From the events of 2020 and 2021, many of us have learned the hard lesson that we can never, ever predict the future. Disaster of any nature can strike at any time and we may never be able to truly prepare for every future possibility. But this doesn’t mean we shouldn’t take steps to protect ourselves both emotionally and financially from the eventuality of a future crisis.
A solid financial cushion is important to make sure your basic needs are taken care of in the midst of an emergency. No matter the circumstances, being protected financially can relieve an enormous burden of stress and allow you the space to focus on your emotional well-being during a crisis. Below, we describe the best steps you can take to manage your finances both before a crisis and in the midst of it.
1. Focus On Your Emergency Fund
It takes time to build up an emergency fund, so this should be your first priority to protect yourself during a crisis—whether that crisis is a global pandemic, a personal health emergency, the loss of a spouse, or the loss of a job. A solid emergency fund should ideally amount to at least 3 to 6 months of expenses. This amount of money will generally allow you the time you need to create a plan for the future and begin recovering to a more stable position.
Before a crisis hits, save as much as you can to build up your emergency fund as quickly as possible. If you’re already in the midst of a crisis, find ways to cut your expenses as much as possible so you can continue building the emergency fund or make it last longer. Some of these money-saving techniques can be simple, such as canceling subscriptions you don’t often use, switching to generic brands over name brands, and cooking more meals at home.
2. Make A Plan
The next step is to make a plan for recovery. The act of writing down your plans will help calm your fears and provide tangible steps to take as you work through the crisis. Develop a solid understanding of your monthly cash flow so you know exactly how much you need to pay the most urgent bills and what you’re able to cut from your budget.
If you’ve lost your job, write down the steps you need to take to find another one or start a business to generate more income. If you’ve lost a spouse, write down the tasks you need to complete, such as gathering records and documents, organizing online login information for all your financial and insurance accounts, and contacting the right people to review wills and estate plans or life insurance benefits.
Don’t forget to make plans to take care of yourself emotionally during a crisis as well, such as spending time with friends and family or scheduling appointments with a mental health counselor. Disallowing yourself the space to grieve and process your emotions will only make it more difficult to complete the necessary financial tasks and eventually find healing.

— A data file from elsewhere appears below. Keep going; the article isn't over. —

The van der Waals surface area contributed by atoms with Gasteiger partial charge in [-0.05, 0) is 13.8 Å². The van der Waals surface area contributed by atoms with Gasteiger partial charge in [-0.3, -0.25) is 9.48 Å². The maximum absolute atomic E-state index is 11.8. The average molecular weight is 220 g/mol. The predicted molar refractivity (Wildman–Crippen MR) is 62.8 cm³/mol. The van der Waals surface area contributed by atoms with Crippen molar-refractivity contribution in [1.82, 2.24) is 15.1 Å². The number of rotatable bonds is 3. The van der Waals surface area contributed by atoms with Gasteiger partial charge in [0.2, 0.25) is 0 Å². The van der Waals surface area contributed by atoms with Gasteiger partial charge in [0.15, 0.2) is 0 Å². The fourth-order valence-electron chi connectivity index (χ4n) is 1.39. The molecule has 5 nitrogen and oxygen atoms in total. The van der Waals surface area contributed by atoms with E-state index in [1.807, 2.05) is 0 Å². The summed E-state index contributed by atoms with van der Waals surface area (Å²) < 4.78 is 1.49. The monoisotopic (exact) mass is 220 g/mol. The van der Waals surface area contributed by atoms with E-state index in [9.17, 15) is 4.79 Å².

3. Partner With Trusted Experts
No one should have to face a crisis alone. In addition to supportive friends and family or professional mental health counselors, you may also need financial professionals in your life such as a CPA, an estate attorney, and a financial advisor to help you make the right decisions and keep you on track with the important tasks you need to complete.
As with your emergency fund, it’s better to begin building these relationships before a crisis interrupts your life. Although developing trusting relationships during a crisis is by no means impossible, you’ll rest easier knowing you already have a reliable team behind you who knows your values, your plans, and your current circumstances.
If you don’t yet have a financial advisor on your team, we invite you to get to know us at Center for Wealth Management. We’re here to celebrate your successes, but also to help you navigate life’s greatest challenges. If you’re ready to see if we’re a good fit, please give me a call at (248) 220-4321 or email firstname.lastname@example.org.
Justin Williamson is a Senior Partner and Co-Owner of Center for Wealth Management, an independent, fee-based wealth management company in Troy, MI. Justin has been serving clients in the financial services industry since 2001. He spends his days helping his clients achieve their financial goals and make the best decisions for their families so they can spend time on what they love and experience financial peace of mind. Justin is known for his dedication, integrity, personal touch, and ability to simplify complex issues. Justin specializes in serving engineers and other professionals who are close to retirement or recently retired, helping them maximize their benefits and create a retirement plan they can rely on. He is a seasoned public speaker, presenting at numerous corporate events each year on retirement planning, Medicare, Social Security, and other financial topics. Justin has a bachelor’s degree in Business Administration majoring in Personal Financial Planning from Central Michigan University and is a CERTIFIED FINANCIAL PLANNER® (CFP®) professional.
Outside of work, Justin enjoys spending time with his family. He lost his wife of eighteen years, Heather, to brain cancer in 2020. He and his son, Carter, and twin daughters, Jaden and Kelsey work to honor her and make her proud each day. You can often find him coaching baseball, softball, and basketball, and spending time with his family at their cabin at Higgins Lake. Learn more about Justin by connecting with him on LinkedIn.